I’m a native Californian. So this makes me something of a clueless wuss when it comes to East Coast winter. You see, here in California, unless we head up to the Sierra Nevada mountains, we rarely experience any weather below 45 degrees Fahrenheit. In fact, we Californians shiver and complain when the temperature hits tepid winter levels, and this makes us something of an understandable laughing stock. (This does not, however, explain California’s rampant libertarianism, nor its wacko New Age movements.)
There’s a corollary to this Left Coast predicament. California’s relative warmth also means that many of us (or at least me) are utterly clueless about winter wear. Hats? Scarves? Gloves? You don’t say! What the hell are those? I have a trusty full-length wool coat that gets me through the cold winter nights, thank you very much. And if you push me against the wall, I’ll drag out my thermal underwear under duress, which I honestly can’t remember where I put. But I’m pretty sure it’s somewhere in my apartment!
I hit New York this weekend, where the weather ranged from 15-30 degrees. With my Californian idiot thinking in play, I likewise figured that the wool coat would serve me well in these comparatively freezing conditions. This worked out okay for me, except when I ventured beyond three Manhattan blocks in the cold. After three blocks, I began to experience an astonishing freezing sensation in my cheeks! This was something new and strange (and, dare I say it, exotic) to me, and I did my best to hide my panic. When my silly masculinity dissipated and I began to realize that this was not a good winter wear situation, it was suggested by certain folks kind enough to comprehend my cluelessness that covering my ears and hands would probably be a good thing.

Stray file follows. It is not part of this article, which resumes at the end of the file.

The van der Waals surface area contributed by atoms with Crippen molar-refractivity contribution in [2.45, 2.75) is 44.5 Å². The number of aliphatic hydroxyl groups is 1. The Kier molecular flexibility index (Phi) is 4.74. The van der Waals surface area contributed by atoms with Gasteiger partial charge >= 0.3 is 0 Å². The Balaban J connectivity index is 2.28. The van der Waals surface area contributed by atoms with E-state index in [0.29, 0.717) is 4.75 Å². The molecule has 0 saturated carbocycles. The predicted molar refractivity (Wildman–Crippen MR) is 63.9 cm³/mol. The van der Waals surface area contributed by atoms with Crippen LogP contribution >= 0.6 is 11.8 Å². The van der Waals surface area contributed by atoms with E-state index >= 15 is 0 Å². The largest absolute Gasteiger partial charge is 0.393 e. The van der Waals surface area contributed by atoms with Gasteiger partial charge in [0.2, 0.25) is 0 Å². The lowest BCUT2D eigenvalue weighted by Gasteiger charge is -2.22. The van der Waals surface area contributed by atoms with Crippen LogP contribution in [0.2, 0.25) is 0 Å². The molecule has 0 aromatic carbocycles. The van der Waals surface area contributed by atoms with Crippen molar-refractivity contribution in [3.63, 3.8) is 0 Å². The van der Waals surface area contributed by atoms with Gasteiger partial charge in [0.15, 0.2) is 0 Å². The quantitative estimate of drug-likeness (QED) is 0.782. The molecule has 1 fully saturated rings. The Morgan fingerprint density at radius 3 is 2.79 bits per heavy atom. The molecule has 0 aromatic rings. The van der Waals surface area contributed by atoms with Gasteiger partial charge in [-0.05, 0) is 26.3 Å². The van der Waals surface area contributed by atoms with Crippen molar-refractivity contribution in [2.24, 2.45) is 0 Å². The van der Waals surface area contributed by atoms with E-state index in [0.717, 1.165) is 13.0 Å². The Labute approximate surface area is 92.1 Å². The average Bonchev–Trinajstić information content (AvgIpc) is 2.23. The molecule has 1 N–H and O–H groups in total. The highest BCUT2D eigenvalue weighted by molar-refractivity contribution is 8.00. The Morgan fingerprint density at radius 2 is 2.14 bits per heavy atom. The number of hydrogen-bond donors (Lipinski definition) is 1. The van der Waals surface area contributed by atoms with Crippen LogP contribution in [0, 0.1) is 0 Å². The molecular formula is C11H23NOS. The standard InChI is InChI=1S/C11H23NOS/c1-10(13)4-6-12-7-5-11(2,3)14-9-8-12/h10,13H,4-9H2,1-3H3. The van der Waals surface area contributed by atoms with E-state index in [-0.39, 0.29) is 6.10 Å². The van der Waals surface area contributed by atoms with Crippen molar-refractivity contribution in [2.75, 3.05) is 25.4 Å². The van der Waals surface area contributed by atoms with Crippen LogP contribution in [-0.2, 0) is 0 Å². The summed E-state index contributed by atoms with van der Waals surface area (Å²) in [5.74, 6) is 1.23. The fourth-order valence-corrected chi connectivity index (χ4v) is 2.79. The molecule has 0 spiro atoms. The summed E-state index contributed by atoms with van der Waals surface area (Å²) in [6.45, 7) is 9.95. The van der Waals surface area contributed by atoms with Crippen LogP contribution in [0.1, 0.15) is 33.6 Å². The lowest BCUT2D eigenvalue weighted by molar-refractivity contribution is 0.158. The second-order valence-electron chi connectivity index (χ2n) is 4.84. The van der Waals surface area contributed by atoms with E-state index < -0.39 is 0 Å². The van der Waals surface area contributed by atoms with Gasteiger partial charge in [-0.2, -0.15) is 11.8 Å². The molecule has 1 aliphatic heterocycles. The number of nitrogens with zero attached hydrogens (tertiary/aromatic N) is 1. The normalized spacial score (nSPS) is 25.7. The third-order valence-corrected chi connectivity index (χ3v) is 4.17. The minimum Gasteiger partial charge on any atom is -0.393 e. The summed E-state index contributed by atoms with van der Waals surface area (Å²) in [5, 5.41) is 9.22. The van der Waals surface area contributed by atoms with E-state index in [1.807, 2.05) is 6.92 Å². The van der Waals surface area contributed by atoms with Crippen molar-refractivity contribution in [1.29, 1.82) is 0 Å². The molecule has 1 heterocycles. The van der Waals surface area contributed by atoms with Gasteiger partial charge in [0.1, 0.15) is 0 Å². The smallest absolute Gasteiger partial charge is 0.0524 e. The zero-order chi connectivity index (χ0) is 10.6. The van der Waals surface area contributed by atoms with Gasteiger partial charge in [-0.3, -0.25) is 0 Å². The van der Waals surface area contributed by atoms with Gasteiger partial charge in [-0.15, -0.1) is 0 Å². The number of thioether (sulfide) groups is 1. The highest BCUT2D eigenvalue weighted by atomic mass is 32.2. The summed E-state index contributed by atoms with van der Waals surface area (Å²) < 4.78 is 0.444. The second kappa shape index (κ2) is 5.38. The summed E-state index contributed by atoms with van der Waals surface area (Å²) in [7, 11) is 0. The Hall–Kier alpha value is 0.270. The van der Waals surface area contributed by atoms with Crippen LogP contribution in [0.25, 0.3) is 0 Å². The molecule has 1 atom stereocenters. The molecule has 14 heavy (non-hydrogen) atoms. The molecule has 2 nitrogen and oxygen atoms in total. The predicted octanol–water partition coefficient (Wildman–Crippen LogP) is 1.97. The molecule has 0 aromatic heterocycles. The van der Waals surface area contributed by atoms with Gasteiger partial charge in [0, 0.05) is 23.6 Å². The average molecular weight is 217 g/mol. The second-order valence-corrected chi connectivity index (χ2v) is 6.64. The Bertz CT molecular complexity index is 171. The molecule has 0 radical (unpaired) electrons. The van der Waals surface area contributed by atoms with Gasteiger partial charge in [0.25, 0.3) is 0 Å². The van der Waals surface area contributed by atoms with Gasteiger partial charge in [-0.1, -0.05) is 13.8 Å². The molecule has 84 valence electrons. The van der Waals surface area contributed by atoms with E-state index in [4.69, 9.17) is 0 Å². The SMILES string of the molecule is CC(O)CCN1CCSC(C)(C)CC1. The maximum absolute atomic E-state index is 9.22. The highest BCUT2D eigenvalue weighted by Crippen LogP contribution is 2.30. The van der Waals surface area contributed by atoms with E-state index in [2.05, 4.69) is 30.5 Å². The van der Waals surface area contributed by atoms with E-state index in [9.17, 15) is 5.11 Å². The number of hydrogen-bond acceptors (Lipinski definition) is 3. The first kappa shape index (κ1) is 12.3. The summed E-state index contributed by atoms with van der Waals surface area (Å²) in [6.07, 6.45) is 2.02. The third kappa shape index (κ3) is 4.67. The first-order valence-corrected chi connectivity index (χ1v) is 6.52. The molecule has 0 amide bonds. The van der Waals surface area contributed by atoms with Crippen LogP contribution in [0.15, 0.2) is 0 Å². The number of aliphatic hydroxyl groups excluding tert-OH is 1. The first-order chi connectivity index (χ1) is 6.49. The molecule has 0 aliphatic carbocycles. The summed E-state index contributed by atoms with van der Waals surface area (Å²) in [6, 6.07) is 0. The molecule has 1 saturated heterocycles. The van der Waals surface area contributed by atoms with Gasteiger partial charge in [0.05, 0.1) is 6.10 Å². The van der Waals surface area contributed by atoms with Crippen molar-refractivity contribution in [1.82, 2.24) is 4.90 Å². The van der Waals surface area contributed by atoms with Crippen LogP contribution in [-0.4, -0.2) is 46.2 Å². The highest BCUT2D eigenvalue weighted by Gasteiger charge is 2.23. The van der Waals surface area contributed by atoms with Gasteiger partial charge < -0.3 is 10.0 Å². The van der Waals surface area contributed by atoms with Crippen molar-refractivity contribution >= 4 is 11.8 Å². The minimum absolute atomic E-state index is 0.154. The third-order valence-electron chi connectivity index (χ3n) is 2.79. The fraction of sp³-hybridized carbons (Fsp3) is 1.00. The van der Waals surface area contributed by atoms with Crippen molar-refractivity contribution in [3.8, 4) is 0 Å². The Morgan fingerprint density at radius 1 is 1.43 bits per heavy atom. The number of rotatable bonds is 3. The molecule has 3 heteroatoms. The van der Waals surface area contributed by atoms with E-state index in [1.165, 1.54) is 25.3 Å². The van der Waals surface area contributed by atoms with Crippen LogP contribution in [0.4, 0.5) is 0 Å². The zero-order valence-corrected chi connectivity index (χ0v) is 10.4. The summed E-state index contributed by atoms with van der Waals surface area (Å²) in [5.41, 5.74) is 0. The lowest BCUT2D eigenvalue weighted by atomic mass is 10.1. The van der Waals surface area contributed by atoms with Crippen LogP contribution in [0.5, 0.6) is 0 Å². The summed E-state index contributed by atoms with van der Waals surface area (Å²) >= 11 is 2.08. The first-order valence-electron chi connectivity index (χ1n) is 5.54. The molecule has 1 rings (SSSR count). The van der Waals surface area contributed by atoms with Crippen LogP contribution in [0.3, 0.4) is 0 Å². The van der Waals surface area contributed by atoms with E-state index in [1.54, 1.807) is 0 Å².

So I sallied forth to do this. But I could not find a trusty cap or gloves for sale in a ten block area. This was New York! Why was it possible to order smoked Cuban fish at 2:30 AM, and yet not find winter gear? I was prepared to abandon my quest altogether, silently shivering and risking possible frostbite, until I stumbled upon one of those 99 cent stores. I walked into this dubious outlet with some trepidation.
I was stunned to discover a hat and gloves, which I obtained for the amazing price of $2.58. The freezing feeling in my cheeks disappeared! There was better body heat distribution! I began to walk proudly in the cold, thinking that (at least for this weekend) I could probably pull a Travolta strut and ask for two, two slices of pizza somewhere.
There is a moral to this story: a discount store will save you from the cold more effectively than one of those silly Duane Reade outlets that purport to serve the general public.